When I lived in Italy afterwards, I found out that Italy does not have a culture of “three meals a day” like Japan, but rather just a cup of coffee such as espresso or cappuccino and a small, sweet pastry in the morning.
I guess many people will worry “Is so little enough?” But there is a reason why Italian breakfast is light, and that reason is Italian dinner.
In Italy, an aperitivo (happy hour) is usually held in the evening from 5:00 to 8:00 p.m., where you can enjoy it with a drink and snacks at bars and pubs. Many bars and taverns offer all-you-can-eat snacks for just one drink, with prices ranging from €8 to €15.
However, this is only the time for an aperitivo, and the dinner begins afterwards. After that, dinner, which usually starts relatively late in the evening, such as 8:30 or 9:00 p.m., is often accompanied by a good wine and another heavy meal, such as pasta, pizza, meat dishes, or seafood, which is often enjoyed in a lively and slow manner with good friends and family, and is a great way to enjoy the day’s meals. As Italy relies heavily on evening meals, it’s natural to have a light breakfast.
For me, “food” was the only thing I looked forward to during my stay in the hospital, the Italian “no breakfast culture” was harder than I expected, and Italian grandmother, who couldn’t bear to look at me in shock, took something out of her apron pocket and handed it to me secretly.
She came up to me and said, “Don’t tell anyone about this!” And held up his index finger in front of his mouth and then smiled once while gently stroking my head, saying “Signorina,” and quietly left the room.
I looked at what she handed me and saw that it was a little strawberry jam, like the kind that comes with a loaf of bread. She took pity on the young me, who was too hungry, and shared the jam with me without telling anyone.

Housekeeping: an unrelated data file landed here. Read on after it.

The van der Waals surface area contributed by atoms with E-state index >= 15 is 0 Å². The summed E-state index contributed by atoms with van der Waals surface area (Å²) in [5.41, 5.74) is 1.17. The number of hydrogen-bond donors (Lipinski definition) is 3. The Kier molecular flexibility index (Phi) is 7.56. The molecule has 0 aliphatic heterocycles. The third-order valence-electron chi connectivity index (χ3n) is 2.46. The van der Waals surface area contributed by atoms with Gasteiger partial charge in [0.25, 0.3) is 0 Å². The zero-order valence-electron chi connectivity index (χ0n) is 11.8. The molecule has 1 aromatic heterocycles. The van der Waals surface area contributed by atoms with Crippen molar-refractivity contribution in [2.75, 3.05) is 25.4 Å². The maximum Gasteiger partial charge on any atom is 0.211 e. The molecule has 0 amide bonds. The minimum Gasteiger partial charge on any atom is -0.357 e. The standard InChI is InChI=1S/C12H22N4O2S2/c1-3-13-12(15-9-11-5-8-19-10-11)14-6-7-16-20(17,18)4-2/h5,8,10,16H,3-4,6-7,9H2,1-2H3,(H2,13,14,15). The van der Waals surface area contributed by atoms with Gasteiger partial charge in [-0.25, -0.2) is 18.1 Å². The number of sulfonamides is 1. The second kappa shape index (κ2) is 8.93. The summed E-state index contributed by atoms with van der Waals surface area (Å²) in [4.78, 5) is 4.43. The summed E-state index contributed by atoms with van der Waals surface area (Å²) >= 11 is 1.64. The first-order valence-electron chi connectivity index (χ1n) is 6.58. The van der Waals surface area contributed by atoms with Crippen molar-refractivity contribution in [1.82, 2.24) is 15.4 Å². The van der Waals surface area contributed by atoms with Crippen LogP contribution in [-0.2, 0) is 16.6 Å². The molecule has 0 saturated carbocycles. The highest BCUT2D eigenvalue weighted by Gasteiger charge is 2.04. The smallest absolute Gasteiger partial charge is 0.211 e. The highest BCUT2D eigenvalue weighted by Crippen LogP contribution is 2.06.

At that time, the hospital did not serve any sweet foods other than fruit as hospital food, and for me, who could not receive any food at the visit, the sweet jam boiled down with white sugar was the best reward. And from then on, the happiest moment of my hospital stay was when I would secretly open the lid, sip the jam with my fingers, and eat it without anyone knowing.
Thus, I became very close to this Italian grandmother over “tea” and “strawberry jam”, and she became my good friend and she is always like my real relative. Every day since then, she has treated me like a real grandchild, always holding my cold hands and feet to warm them, sometimes cupping my face in her hands, and at the end of the day, she always gave me a small piece of fruit jam without telling me.
At first, I was given only one jam, but through the loving arrangement of her, it soon grew to two, and I got into the new habit of eating one in the morning, hiding under the covers of my bed so that no one would see it, and the other in the middle of the night when I was hungry and sneaky.
The story of the first time in my life I thought I was going to die in Milan, Italy (All Vol. 08)
Vol.07 Hospital Food Diary in Italy